WATCH: Trudeau bows to Iranian regime after they murdered 57 Canadians
A month after 57 Canadians were killed by the Iranian regime, Prime Minister Justin Trudeau has been pictured greeting Iran’s foreign minister Javad Zarif with a smile—and bowing.
Trudeau met with Zarif in Munich, Germany, at a security conference. Trudeau is currently on a world tour, attempting to drum up support for a seat on the UN Security Council.
The footage of Trudeau bowing was captured on Iranian state TV, and was shared to Twitter by Brian Lilley.
Social media users were outraged to see what they see as “subservience.” Simon Jefferies tweeted: “A bow. A happy grin. A 15-second handshake. I can’t even begin to imagine how the families of the 57 Canadians on that plane would feel seeing this.”
The pictures of Trudeau and the Iranian delegation were taken by an Iranian state photographer as Canadian journalists were prevented by the Prime Minister’s Office from witnessing the event. Iran insisted that no Canadian journalists could take photographs.
In January of this year, the Iranian regime shot down a Ukrainian passenger plane, killing all 176 civilians who were on board. 57 Canadians died from the plane being shot down.
Over the past few weeks, Trudeau has been meeting with leaders of foreign countries in order to win support for his Security Council bid. Earlier this week, Trudeau met with Senegalese President Macky Sall, where he discussed an “oil and gas partnership,” despite killing oil and gas projects in Canada.
Trudeau also promised the African Union $10 million in funding that would go to the empowerment of African women.
The Liberal Department of the Environment is saying that they are expecting the price of gasoline to rise as a result of new red-tape, according to Blacklock’s Reporter.
Some estimates are suggesting that these new regulations will raise the price of gasoline four times as much as the Liberal carbon tax did. These price rises are expected for this year.
These new regulations have been named the “Clean Fuel Standard” by Trudeau’s government. This legislation will create sweeping new changes to how gasoline is dealt within Canada.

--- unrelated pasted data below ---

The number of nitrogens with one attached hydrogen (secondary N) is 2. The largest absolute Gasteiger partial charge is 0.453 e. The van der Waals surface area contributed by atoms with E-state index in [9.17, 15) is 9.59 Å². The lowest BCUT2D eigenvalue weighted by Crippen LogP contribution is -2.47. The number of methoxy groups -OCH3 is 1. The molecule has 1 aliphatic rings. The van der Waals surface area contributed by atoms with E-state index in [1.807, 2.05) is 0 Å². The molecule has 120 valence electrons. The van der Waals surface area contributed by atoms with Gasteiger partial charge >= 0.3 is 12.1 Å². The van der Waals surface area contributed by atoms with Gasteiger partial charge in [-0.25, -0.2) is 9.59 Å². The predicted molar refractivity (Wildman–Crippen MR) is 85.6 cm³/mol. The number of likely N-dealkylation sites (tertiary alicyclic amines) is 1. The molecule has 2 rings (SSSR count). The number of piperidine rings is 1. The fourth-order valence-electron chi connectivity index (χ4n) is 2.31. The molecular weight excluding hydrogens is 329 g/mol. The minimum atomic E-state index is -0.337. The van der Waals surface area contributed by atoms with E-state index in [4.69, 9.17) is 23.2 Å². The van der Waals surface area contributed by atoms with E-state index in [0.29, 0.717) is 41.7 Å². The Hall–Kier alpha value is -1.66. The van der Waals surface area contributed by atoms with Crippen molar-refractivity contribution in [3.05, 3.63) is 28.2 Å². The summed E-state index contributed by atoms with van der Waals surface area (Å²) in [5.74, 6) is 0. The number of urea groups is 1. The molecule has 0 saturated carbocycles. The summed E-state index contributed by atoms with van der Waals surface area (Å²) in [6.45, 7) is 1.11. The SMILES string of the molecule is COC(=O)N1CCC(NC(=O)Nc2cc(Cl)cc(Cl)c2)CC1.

The Clean Fuel Standard will, for example, mandate a doubling of renewable energy in fuels and heating. This, combined with the carbon tax, will cost about $200 to $230 per tonne.
Speaking about the new regulations, the Liberal MP Sean Fraser said “believe me, affordability, in particular, is front of mind for our government … This is the way the world is going. This is not some left-wing, radical policy.”
When Bill C16 passed in 2017, many women rang the alarm against legislation that would amend the Canadian Human Rights Act and the Criminal Code to include protection against hate speech with regard to gender identity or expression. Concerns about the Bill were that gender identity protections would supercede protections for women. While there was a promise that a gender-based analysis (GBA) report would be forthcoming, it has not been released. That’s not good enough for Jennifer Joseph, who has launched a petition for the release of this information.
“We, the undersigned, Citizens of Canada,” resolves the petition, “call upon Candice Bergen to ask for the Gender-Based Analysis report be made public, and for Statistics Canada to explain their analysis or publish the results.”
Women who voiced concerns back in 2017 were not listened to and were accused of transphobic hate speech for broaching concerns about Bill C16. Yet much of what they predicted has come to pass. Women who speak out against having male-bodied persons in women’s spaces are called names, ostracized, and shut out of those places themselves.